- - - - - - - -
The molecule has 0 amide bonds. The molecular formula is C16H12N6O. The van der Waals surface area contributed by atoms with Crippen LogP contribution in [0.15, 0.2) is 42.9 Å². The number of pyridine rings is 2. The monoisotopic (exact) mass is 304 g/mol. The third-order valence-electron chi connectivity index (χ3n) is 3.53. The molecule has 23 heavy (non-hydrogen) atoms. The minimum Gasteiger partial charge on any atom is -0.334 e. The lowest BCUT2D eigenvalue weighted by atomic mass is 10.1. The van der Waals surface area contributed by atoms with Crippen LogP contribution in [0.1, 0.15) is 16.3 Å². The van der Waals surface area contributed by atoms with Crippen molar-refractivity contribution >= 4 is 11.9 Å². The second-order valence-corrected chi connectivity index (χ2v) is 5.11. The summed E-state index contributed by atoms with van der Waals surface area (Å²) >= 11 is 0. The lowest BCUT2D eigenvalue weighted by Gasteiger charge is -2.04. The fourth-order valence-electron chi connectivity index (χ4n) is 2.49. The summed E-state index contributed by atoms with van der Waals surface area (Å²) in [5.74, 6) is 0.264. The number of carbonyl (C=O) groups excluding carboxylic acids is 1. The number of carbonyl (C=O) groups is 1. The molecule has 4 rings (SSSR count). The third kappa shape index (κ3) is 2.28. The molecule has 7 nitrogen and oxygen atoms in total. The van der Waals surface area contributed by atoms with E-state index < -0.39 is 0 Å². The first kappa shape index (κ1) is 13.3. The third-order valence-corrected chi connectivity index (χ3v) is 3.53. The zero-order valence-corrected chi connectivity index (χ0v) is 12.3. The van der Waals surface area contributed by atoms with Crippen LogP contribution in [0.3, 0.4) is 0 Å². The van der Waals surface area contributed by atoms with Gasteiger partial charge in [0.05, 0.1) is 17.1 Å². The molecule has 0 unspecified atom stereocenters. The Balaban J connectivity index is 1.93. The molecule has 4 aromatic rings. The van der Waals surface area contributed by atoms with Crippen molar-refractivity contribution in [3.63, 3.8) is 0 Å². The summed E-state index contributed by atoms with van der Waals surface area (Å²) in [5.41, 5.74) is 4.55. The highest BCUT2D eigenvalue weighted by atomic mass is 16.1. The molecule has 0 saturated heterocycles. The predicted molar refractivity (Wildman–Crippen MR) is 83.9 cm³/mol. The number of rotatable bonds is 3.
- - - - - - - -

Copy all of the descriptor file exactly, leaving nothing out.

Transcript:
The molecule has 0 amide bonds. The molecular formula is C16H12N6O. The van der Waals surface area contributed by atoms with Crippen LogP contribution in [0.15, 0.2) is 42.9 Å². The number of pyridine rings is 2. The monoisotopic (exact) mass is 304 g/mol. The third-order valence-electron chi connectivity index (χ3n) is 3.53. The molecule has 23 heavy (non-hydrogen) atoms. The minimum Gasteiger partial charge on any atom is -0.334 e. The lowest BCUT2D eigenvalue weighted by atomic mass is 10.1. The van der Waals surface area contributed by atoms with Crippen LogP contribution in [0.1, 0.15) is 16.3 Å². The van der Waals surface area contributed by atoms with Crippen molar-refractivity contribution >= 4 is 11.9 Å². The second-order valence-corrected chi connectivity index (χ2v) is 5.11. The summed E-state index contributed by atoms with van der Waals surface area (Å²) >= 11 is 0. The lowest BCUT2D eigenvalue weighted by Gasteiger charge is -2.04. The fourth-order valence-electron chi connectivity index (χ4n) is 2.49. The summed E-state index contributed by atoms with van der Waals surface area (Å²) in [5.74, 6) is 0.264. The number of carbonyl (C=O) groups excluding carboxylic acids is 1. The number of carbonyl (C=O) groups is 1. The molecule has 4 rings (SSSR count). The third kappa shape index (κ3) is 2.28. The molecule has 7 nitrogen and oxygen atoms in total. The van der Waals surface area contributed by atoms with E-state index < -0.39 is 0 Å². The first kappa shape index (κ1) is 13.3. The third-order valence-corrected chi connectivity index (χ3v) is 3.53. The zero-order valence-corrected chi connectivity index (χ0v) is 12.3. The van der Waals surface area contributed by atoms with Crippen LogP contribution in [0.3, 0.4) is 0 Å². The van der Waals surface area contributed by atoms with Gasteiger partial charge in [0.05, 0.1) is 17.1 Å². The molecule has 0 unspecified atom stereocenters. The Balaban J connectivity index is 1.93. The molecule has 4 aromatic rings. The van der Waals surface area contributed by atoms with Crippen molar-refractivity contribution in [3.63, 3.8) is 0 Å². The summed E-state index contributed by atoms with van der Waals surface area (Å²) in [5.41, 5.74) is 4.55. The highest BCUT2D eigenvalue weighted by atomic mass is 16.1. The molecule has 0 saturated heterocycles. The predicted molar refractivity (Wildman–Crippen MR) is 83.9 cm³/mol. The number of rotatable bonds is 3.